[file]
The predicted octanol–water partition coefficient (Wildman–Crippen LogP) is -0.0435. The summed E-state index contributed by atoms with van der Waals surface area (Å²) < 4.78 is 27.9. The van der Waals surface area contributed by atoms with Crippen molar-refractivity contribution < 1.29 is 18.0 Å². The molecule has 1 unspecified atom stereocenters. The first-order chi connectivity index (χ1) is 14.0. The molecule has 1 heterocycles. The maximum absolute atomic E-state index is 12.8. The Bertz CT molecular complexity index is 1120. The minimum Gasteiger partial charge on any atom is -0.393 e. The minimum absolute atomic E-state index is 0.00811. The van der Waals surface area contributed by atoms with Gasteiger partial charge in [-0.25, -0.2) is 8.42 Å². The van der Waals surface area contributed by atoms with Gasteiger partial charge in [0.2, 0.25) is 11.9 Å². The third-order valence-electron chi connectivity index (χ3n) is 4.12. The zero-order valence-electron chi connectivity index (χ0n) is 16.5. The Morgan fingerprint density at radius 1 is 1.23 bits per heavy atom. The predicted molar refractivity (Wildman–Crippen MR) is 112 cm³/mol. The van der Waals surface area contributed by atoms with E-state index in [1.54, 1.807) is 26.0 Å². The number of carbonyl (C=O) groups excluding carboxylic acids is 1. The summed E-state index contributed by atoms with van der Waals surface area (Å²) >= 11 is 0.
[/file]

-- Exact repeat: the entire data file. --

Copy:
The predicted octanol–water partition coefficient (Wildman–Crippen LogP) is -0.0435. The summed E-state index contributed by atoms with van der Waals surface area (Å²) < 4.78 is 27.9. The van der Waals surface area contributed by atoms with Crippen molar-refractivity contribution < 1.29 is 18.0 Å². The molecule has 1 unspecified atom stereocenters. The first-order chi connectivity index (χ1) is 14.0. The molecule has 1 heterocycles. The maximum absolute atomic E-state index is 12.8. The Bertz CT molecular complexity index is 1120. The minimum Gasteiger partial charge on any atom is -0.393 e. The minimum absolute atomic E-state index is 0.00811. The van der Waals surface area contributed by atoms with Gasteiger partial charge in [-0.25, -0.2) is 8.42 Å². The van der Waals surface area contributed by atoms with Gasteiger partial charge in [0.2, 0.25) is 11.9 Å². The third-order valence-electron chi connectivity index (χ3n) is 4.12. The zero-order valence-electron chi connectivity index (χ0n) is 16.5. The Morgan fingerprint density at radius 1 is 1.23 bits per heavy atom. The predicted molar refractivity (Wildman–Crippen MR) is 112 cm³/mol. The van der Waals surface area contributed by atoms with E-state index in [1.54, 1.807) is 26.0 Å². The number of carbonyl (C=O) groups excluding carboxylic acids is 1. The summed E-state index contributed by atoms with van der Waals surface area (Å²) >= 11 is 0.